Author Topic: Michelangelo Antonioni  (Read 16198 times)

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tpfkabi

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Michelangelo Antonioni
« Reply #15 on: April 15, 2003, 08:08:16 PM »
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Quote from: The Gold Trumpet
I hope this helps.

~rougerum


yeah. that helps a lot. does the Criterion commentary go into depth on this? and..how do you like the Criterion disc of the film?

i see mention of the Passion of Joan Arc. i remember Godard and Lang talking about this on the Criterion Contempt. how is this film?
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Gold Trumpet

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« Reply #16 on: April 15, 2003, 10:03:57 PM »
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Criterion disc is great and my detailing of the final scene in L'Avventura I mainly credit from that commentary. Very good one.

And yes, it is an incentive you at least watch The Passion of Joan of Arc once in your life. May not think it is all that great, but you should see what basically made film into an art form to begin with. Silent cinema, especially at its barest of bones like in this movie, is not for all.

~rougerum

tpfkabi

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« Reply #17 on: April 16, 2003, 10:49:33 AM »
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after i thought about it, i remembered seeing a tree moving, but not the other things around it. i took it as being odd, but didn't really give it much thought.

i like silent films. i really like chaplin and Keaton. sunrise was great. i think metropolis was pretty much silent too and it was pretty good, so i'm down with silent films. i'm more of a visual person anyways.
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MacGuffin

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« Reply #18 on: July 09, 2003, 05:31:55 AM »
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"Blow Up" (1966). Antonioni's portrait of '60s swinging London is on Turner's schedule for a DVD release for next year.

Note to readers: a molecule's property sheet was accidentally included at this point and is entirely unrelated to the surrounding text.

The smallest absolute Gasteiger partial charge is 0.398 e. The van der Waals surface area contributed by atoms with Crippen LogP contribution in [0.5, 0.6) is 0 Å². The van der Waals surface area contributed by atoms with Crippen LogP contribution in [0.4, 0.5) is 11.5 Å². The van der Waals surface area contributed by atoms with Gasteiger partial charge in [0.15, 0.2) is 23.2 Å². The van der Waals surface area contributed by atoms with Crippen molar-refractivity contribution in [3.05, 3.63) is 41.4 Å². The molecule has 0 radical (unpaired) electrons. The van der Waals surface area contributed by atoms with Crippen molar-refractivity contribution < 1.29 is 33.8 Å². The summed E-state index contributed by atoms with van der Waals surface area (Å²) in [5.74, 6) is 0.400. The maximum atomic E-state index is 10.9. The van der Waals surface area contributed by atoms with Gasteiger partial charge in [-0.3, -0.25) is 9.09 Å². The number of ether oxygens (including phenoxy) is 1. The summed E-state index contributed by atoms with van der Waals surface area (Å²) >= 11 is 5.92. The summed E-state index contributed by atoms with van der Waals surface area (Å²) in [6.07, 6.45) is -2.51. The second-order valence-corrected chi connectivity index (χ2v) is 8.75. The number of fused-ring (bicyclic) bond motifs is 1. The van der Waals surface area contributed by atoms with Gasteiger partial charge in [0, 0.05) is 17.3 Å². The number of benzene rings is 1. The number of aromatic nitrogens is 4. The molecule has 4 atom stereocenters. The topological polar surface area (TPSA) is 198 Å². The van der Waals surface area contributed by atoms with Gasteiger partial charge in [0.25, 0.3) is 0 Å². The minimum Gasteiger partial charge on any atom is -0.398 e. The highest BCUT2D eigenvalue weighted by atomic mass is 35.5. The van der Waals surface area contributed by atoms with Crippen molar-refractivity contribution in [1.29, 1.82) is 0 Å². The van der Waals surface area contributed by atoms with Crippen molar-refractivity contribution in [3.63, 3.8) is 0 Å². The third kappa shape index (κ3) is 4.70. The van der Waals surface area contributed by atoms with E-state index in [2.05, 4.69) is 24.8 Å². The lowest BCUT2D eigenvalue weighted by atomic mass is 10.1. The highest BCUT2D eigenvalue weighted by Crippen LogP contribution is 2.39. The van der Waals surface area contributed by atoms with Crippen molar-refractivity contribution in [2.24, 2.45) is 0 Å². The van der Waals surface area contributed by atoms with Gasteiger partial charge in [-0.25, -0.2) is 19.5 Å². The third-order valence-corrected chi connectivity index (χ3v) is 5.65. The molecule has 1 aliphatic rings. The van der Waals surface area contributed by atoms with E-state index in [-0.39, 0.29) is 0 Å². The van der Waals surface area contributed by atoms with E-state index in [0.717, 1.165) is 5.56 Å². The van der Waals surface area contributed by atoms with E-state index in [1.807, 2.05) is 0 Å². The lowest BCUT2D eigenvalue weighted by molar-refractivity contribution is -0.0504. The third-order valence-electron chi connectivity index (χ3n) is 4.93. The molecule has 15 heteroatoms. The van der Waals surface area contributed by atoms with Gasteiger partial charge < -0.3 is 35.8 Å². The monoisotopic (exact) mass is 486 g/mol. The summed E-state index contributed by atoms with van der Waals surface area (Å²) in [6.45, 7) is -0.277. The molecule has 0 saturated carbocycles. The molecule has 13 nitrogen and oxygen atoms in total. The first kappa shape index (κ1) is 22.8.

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SoNowThen

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« Reply #19 on: July 09, 2003, 09:26:42 AM »
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Quote from: MacGuffin
"Blow Up" (1966). Antonioni's portrait of '60s swinging London is on Turner's schedule for a DVD release for next year.


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Those who say that the totalitarian state of the Soviet Union was not "real" Marxism also cannot admit that one simple feature of Marxism makes totalitarianism necessary:  the rejection of civil society. Since civil society is the sphere of private activity, its abolition and replacement by political society means that nothing private remains. That is already the essence of totalitarianism; and the moralistic practice of the trendy Left, which regards everything as political and sometimes reveals its hostility to free speech, does nothing to contradict this implication.

When those who hated capital and consumption (and Jews) in the 20th century murdered some hundred million people, and the poster children for the struggle against international capitalism and America are now fanatical Islamic terrorists, this puts recent enthusiasts in an awkward position. Most of them are too dense and shameless to appreciate it, and far too many are taken in by the moralistic and paternalistic rhetoric of the Left.

chainsmoking insomniac

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« Reply #20 on: July 09, 2003, 09:27:17 AM »
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Woo-hoo!!!!!
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ono